16 May 2003
Derailing the Fourth of July
Nearly two dozen containers of imported fireworks for pyrotechnic displays are sitting at West Coast ports for lack of inland transportation; the Washington Times reports that new security rules for hauling explosives, enacted this past February, have made the nation's railroads unwilling to mess with the stuff without some assurances from DOT that they won't be held liable if, for instance, they miss one background check somewhere along the way.
Photon Courier (16 May) points out that eventually, these containers will likely be moved by truck, which will enhance neither the national economy nor national security:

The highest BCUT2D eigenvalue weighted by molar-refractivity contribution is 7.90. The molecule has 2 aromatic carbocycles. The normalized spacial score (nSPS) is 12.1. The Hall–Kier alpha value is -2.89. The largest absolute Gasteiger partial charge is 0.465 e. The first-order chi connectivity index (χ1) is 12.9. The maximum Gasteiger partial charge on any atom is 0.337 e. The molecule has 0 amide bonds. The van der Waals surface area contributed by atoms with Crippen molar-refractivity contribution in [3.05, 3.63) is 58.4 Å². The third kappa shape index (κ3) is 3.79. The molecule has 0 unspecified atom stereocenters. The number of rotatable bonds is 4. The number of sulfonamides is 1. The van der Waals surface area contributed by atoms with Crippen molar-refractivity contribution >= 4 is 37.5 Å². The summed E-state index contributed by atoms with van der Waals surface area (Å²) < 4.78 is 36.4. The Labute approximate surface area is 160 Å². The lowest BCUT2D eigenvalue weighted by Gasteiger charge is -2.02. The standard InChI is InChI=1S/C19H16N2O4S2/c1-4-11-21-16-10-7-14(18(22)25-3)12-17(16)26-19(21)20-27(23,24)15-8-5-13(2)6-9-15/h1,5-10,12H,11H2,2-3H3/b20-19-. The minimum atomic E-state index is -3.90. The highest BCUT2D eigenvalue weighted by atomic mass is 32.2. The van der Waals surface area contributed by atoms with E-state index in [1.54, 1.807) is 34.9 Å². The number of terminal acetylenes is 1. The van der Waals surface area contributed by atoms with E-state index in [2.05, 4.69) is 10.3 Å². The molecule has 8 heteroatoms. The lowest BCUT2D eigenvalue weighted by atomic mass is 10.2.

[W]hen a container of explosives goes by road rather than by rail, what are the consequences? It will cost significantly more (as much as $8,000 per container more, in some cases), and will consume more fuel. And it will involve more security risks. It seems far more likely that a shipment of explosives will be hijacked from a truck than from the tightly-disciplined environment of a railroad.
We'll still be able to buy sparklers and bottle rockets, I presume, but the big displays on the Glorious Fourth could be jeopardized.